Friday, December 31, 2010
Thursday, December 30, 2010
Wednesday, December 29, 2010
Through a Windshield Darkly
Canadian writers drive in search of the American identity
An empire rarely changes its mind simply because it fails. It is driven by a larger sense of its own destiny, no matter how stupid that is. -- John Ralston Saul
Excerpts from a review by Mark Frutkin, in the Literary Review of Canada (Dec. 2010):
Most Canadians will admit to considerable ambivalence in their feelings about America... In Breakfast at the Exit Cafe, an engaging travelogue by two of Canada's esteemed writers, we gain a front-seat view, literally through the windshield... Wayne Grady and Merilyn Simonds begin their journey in Vancouver, deciding to return to their home in eastern Ontario by driving their Toyota Echo through America in a 15,000 kilometre U, passing through 22 states, taking in much of the western and southern and some of the eastern United States...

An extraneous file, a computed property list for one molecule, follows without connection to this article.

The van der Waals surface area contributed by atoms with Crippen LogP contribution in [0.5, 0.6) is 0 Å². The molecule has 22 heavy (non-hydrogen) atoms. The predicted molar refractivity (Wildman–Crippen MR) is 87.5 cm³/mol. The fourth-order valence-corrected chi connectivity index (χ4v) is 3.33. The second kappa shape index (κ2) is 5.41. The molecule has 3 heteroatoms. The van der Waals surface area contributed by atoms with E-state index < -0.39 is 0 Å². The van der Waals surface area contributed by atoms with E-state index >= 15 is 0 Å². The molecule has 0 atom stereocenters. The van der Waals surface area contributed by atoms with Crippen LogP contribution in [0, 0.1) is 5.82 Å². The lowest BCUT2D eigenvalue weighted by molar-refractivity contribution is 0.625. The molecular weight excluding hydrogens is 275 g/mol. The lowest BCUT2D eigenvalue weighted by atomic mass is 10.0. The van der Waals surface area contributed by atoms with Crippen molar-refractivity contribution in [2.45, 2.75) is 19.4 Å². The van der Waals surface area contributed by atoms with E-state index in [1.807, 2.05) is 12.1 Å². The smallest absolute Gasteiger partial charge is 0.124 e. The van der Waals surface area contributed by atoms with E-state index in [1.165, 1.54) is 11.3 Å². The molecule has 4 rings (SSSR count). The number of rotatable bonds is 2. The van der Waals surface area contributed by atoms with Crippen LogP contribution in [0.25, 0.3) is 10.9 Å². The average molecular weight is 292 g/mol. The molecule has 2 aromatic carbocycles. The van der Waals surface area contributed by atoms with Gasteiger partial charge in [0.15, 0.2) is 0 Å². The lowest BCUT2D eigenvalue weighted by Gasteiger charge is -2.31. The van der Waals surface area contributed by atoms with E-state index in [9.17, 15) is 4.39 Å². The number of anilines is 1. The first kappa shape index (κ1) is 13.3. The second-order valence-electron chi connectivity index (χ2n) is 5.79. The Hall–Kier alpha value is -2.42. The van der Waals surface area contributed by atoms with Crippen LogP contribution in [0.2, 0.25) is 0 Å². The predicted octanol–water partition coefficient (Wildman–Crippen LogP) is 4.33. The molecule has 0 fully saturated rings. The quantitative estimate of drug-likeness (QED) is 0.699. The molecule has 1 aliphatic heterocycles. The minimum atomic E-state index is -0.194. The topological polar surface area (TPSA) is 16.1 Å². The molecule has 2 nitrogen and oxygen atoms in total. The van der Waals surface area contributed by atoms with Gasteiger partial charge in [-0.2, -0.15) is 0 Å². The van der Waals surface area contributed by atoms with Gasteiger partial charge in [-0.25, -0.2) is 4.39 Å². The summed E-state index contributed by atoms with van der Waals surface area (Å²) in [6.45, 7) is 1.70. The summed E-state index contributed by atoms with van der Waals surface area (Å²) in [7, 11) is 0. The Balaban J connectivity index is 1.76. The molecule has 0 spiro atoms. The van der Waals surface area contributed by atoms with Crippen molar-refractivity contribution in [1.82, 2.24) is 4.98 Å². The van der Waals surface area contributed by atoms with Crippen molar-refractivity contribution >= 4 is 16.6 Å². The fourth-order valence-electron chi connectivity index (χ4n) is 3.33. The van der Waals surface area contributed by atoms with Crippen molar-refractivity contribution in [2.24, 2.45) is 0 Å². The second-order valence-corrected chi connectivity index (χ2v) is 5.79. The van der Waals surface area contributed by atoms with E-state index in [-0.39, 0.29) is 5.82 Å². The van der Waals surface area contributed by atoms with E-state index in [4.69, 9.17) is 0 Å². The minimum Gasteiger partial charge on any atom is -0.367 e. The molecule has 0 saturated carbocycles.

Simonds and Grady point out that Americans manifest one distinct difference [from Canadians] -- many tend to remain blind to the rest of the world, which neatly dovetails with their belief that the U.S. is the centre of the universe, the only remaining great power, the world's saviour. Manifest destiny is still the guiding spirit of America. It is God's country, after all. Why would anyone ever want to live anywhere else? Isn't this, they insist, not only the greatest nation in the world, but (as I have heard it expressed) the greatest in the history of the world?...